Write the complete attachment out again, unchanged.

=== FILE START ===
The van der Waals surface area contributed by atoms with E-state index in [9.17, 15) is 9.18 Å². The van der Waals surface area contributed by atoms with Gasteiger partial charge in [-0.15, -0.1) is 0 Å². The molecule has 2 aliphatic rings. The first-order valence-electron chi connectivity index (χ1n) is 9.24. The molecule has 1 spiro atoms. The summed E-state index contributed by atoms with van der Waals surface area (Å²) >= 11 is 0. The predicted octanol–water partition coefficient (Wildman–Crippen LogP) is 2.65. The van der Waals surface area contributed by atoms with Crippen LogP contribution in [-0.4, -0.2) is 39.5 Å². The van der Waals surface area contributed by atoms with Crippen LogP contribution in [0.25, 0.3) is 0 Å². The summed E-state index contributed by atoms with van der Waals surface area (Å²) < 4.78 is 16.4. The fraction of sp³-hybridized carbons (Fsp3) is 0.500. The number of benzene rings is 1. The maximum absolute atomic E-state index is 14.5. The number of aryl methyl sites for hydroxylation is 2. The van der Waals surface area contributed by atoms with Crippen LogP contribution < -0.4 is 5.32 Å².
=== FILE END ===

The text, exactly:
The van der Waals surface area contributed by atoms with E-state index in [9.17, 15) is 9.18 Å². The van der Waals surface area contributed by atoms with Gasteiger partial charge in [-0.15, -0.1) is 0 Å². The molecule has 2 aliphatic rings. The first-order valence-electron chi connectivity index (χ1n) is 9.24. The molecule has 1 spiro atoms. The summed E-state index contributed by atoms with van der Waals surface area (Å²) >= 11 is 0. The predicted octanol–water partition coefficient (Wildman–Crippen LogP) is 2.65. The van der Waals surface area contributed by atoms with Crippen LogP contribution in [-0.4, -0.2) is 39.5 Å². The van der Waals surface area contributed by atoms with Crippen LogP contribution in [0.25, 0.3) is 0 Å². The summed E-state index contributed by atoms with van der Waals surface area (Å²) < 4.78 is 16.4. The fraction of sp³-hybridized carbons (Fsp3) is 0.500. The number of benzene rings is 1. The maximum absolute atomic E-state index is 14.5. The number of aryl methyl sites for hydroxylation is 2. The van der Waals surface area contributed by atoms with Crippen LogP contribution < -0.4 is 5.32 Å².